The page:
I would say it does. Let me explain: in a hybrid design, the tuner can individually adjust individual frequency ranges to match the target sound independently, but in single-driver design, any changes will often affect the whole frequency range. PR allows the tuner to specifically target just the bass frequencies more accurately. Comparing the EA1000 to its PR-less sibling, the EA500, you can tell that in EA500, the tone and texture is uniform across the frequency range, but in EA1000, the bass region is noticeably more resonant and has more reverberation than the rest of the frequency range, something that's unusual in a single-driver configuration.

I find that EA1000 is very technical in the upper mids and treble with a decent amount of air. The overall tuning can be described as neutral-bright, but there is a slight midbass emphasis to add that "thickness". It seems that the PR does something to the bass perception of the IEM, since on graph, it should be quite similar to the EA500, but I feel more rumble with EA1000.


I would say that EA1000 has one of the best bass texture and timbre regardless of the price range. The low notes are rumbly and deep, with long enough decay to get that smooth bass sensation. The only thing that I sometimes find missing is the bass amount, which I think separates this from TOTL-class IEMs' bass performance. I attempted to rectify the bass quantity by adding a modest bass boost with PEQ at around 250 Hz and below or by using ifi's XBass, but I noticed some audible distortion. That said, in majority of my tracks, I find the bass quantity and quality to be sufficient. I think EA1000's bass is definitely the highlight of this IEM.


The midrange is very well done at this price point with a lot of details and natural timbre. There is a slight concern of shoutiness in certain tracks, but nothing that some tip rolling can't fix if it really bothers you. The vocals are neither too forward nor too recessed, and I find both male and female vocals are equally well-reproduced with great texture and note weight. I think the overall midrange impression is very positive for me.


I find the treble to be excellent. I think the presence of the passive radiator allows Simgot to put in a very fast DD with a very good detail retrieval without making the bass too tight. This makes the treble performance also equally a highlight and impressive for the price range. The treble does seem to perform more similarly to a BA, but without the BA timbre. The treble texture is also relatively smooth without any harshness, and the treble extension is excellent. I think EA1000 can easily go toe-to-toe or beat hybrid IEMs at its price range.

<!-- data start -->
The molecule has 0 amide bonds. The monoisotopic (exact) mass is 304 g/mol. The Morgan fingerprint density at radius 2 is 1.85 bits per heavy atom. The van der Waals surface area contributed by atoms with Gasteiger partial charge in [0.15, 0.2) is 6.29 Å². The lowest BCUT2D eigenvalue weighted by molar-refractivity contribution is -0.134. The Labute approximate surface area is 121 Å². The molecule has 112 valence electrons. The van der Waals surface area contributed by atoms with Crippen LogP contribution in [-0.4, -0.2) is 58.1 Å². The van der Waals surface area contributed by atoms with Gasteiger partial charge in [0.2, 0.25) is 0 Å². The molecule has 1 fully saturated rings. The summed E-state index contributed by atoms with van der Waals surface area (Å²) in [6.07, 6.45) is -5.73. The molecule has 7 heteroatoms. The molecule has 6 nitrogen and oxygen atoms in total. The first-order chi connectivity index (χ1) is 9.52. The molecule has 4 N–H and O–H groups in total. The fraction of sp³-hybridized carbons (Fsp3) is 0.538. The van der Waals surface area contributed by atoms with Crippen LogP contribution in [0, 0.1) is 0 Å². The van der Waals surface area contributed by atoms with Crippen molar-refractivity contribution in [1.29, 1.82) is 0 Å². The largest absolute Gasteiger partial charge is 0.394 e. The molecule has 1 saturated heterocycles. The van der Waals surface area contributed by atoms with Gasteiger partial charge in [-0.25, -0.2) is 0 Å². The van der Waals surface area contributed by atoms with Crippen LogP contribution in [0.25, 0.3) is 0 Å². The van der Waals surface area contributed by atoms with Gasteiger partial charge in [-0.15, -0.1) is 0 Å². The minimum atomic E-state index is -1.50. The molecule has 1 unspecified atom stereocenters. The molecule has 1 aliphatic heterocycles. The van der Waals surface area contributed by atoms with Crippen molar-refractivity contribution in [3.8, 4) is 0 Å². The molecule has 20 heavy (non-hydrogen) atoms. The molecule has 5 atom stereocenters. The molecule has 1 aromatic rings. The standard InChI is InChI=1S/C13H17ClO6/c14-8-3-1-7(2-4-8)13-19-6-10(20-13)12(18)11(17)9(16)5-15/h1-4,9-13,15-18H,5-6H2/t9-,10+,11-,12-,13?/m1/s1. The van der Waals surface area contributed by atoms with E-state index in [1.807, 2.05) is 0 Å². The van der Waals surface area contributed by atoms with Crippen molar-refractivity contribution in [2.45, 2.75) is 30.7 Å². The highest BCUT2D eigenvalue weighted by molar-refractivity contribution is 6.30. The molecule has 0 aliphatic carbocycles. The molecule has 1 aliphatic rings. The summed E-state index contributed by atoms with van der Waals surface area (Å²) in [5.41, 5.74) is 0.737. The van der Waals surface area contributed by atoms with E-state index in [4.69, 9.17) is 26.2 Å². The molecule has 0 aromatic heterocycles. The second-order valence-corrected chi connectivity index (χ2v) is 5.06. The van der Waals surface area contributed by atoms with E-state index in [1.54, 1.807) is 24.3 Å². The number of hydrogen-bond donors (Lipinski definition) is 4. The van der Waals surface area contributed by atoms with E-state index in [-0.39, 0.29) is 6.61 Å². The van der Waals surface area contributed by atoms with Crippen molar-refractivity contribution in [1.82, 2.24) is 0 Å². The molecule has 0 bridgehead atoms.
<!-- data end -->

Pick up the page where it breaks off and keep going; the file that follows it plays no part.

Soundstage and resolution are the two standout technicalities of EA1000. I find EA1000 to be grand sounding, some sort of opera house effect to a certain extent. EA1000 does have that lower frequencies reverberations that keeps the staging natural and enhances the sense of spatial awareness. The resolution, as I mentioned earlier, is excellent due to the really agile driver. Layering and imaging also benefit a lot from the expansive soundstage and excellent detail retrieval. For the price point, nothing to complain about.

Driving Requirements & Pairing Suggestion​

While EA1000 is relatively easy to be driven, it does scale a lot with power, especially in the bass department. Some amps with tighter bass control like the H300 and L&P W2-131 have noticeably better bass rumble and texture. I would also avoid pairing it with brighter sources like Topping G5, which may exarcebate the potential shoutiness.

Select Comparisons​

Simgot EA500 ($79):
People with EA500 would be more likely to look into EA1000 as potential upgrade. I would say, EA1000 is indeed an upgrade from EA500 in all aspects; if you want more from EA500, then EA1000 is the answer. Tonality are very close, but timbral quality is much better with EA1000. However, I find that EA500 to be the less fussy one in amp pairing, so depending on your existing setup and upgrade budget, you might want to plan well if you think of upgrading to EA1000 from EA500.

Tangzu x HBB Wu Zetian Heyday Edition ($199):
I mentioned in my previous review that WZT Heyday is my $200 gatekeeper personally. Given that EA1000 is slightly above $200, I think the status quo is undisturbed, but if I was asked to buy one right now, I'd spend the extra $20 and get the EA1000. The level of technicalities are similar, but tone and timbre of EA1000 is way more superior. The rumble of the bass and vocal performance is also much better with the EA1000, I find that the performance difference is much larger than the price difference.

Conclusion and Final Thoughts​

I think Simgot did hit the homerun with EA1000 this time. I personally did not find EA500 to be that special (in fact, I prefer the EW200 instead), but EA1000 is really offering something special. The PR technology certainly works in this implementation to my ears, and it's hard to find what not to like about this IEM. I would easily recommend this to anyone even for blind buy. Easy 5 stars from me.